When he had been a year in prison, Brabourne was again examined before Laud, who told him that if he had stopped with what he said of the Lord's day, namely that it is not a sabbath of divine institution, but a holy day of the church, 'we should not have troubled you.' Brabourne's book was one of the reasons which moved Charles I to reissue on 18 October 1633 the Book of Sports; it was by the king's command that Bishop White wrote his 'Treatise of the Sabbath Day,' 1635, in the dedication of which (to Laud) is a short account of Brabourne.[2]

Later life[edit]

Returning to Norwich in 1635, Brabourne probably resumed his ministry; but he got some property on the death of a brother, and thenceforth gave up preaching. In 1654 he writes in his reply to John Collings, formerly of St. Saviour's, then of St. Stephen's, Norwich, 'I have left the pulpit to you for many years past, and I think I may promise you never to come in it again.' Collings was a bitter antagonist of his non-presbyterian neighbours.[2]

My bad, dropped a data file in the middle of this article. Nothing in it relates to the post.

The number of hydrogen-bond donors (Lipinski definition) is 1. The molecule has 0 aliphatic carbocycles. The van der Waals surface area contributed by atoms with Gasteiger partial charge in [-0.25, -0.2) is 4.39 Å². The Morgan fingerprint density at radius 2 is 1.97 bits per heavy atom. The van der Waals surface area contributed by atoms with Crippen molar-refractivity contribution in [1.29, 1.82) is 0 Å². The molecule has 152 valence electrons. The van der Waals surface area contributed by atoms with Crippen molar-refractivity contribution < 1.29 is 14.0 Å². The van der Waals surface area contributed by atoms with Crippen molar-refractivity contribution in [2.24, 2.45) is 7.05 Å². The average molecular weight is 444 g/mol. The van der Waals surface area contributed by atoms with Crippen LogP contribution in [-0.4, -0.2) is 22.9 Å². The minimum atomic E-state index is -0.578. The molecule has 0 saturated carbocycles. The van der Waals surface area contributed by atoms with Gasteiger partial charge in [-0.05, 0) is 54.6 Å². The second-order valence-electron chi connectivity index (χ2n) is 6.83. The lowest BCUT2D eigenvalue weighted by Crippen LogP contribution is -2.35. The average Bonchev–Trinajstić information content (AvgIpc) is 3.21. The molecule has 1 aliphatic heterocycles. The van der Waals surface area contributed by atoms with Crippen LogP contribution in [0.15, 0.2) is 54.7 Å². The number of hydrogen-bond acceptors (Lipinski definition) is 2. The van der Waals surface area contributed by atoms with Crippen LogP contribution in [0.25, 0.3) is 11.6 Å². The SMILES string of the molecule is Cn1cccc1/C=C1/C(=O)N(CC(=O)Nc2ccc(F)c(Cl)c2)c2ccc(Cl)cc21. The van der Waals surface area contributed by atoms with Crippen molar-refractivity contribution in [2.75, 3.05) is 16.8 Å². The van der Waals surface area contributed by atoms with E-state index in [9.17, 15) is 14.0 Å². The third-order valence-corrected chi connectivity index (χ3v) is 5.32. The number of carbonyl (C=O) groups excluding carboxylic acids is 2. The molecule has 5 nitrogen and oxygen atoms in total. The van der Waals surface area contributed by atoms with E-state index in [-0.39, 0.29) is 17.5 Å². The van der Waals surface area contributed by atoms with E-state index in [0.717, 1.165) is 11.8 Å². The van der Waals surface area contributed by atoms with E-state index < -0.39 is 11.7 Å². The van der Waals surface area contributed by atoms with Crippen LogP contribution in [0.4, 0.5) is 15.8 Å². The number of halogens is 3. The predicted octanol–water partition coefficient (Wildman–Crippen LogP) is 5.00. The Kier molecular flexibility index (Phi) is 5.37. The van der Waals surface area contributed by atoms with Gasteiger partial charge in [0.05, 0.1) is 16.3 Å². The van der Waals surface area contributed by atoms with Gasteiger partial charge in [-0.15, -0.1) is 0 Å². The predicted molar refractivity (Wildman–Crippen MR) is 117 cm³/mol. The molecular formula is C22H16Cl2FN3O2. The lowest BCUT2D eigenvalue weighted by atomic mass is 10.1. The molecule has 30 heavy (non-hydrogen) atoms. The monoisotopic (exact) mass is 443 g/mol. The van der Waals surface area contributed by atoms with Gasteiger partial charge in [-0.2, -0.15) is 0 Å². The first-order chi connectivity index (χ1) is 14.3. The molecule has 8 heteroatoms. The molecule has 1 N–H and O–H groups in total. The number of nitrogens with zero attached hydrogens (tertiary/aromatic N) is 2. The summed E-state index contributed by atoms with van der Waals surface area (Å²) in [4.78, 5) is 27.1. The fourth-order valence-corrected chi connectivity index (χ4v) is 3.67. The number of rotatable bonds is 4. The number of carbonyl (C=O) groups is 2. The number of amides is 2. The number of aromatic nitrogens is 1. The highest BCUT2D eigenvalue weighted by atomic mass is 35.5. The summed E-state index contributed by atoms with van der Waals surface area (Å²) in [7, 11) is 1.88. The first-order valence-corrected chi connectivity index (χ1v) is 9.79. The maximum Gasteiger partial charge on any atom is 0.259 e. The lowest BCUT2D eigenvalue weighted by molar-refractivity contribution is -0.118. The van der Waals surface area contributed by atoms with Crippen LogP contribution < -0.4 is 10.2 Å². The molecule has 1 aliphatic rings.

After the Restoration, Brabourne put out pamphlets rejoicing in liberty of conscience, and defending the royal supremacy in ecclesiastical matters. In these pamphlets he spells his name Brabourn. The last of them was issued 18 March 1661. Nothing is known of Brabourne later.[2]

Views[edit]

In 1628 appeared Brabourne's Discourse upon the Sabbath Day, in which he impugns the received doctrine of the sabbatical character of the Lord's day, and maintains that Saturday is still the sabbath. Robert Cox regarded him as "the founder in England of the sect at first known as Sabbatarians, but now calling themselves seventh-day baptists". In the Dictionary of National Biography, Alexander Gordon contradicted Cox, stating that Brabourne was no baptist, founded no sect, and, true to the original Puritan standpoint, wrote vehemently against all separatists from the national church, and in favour of the supremacy of the civil power in matters ecclesiastical.[2]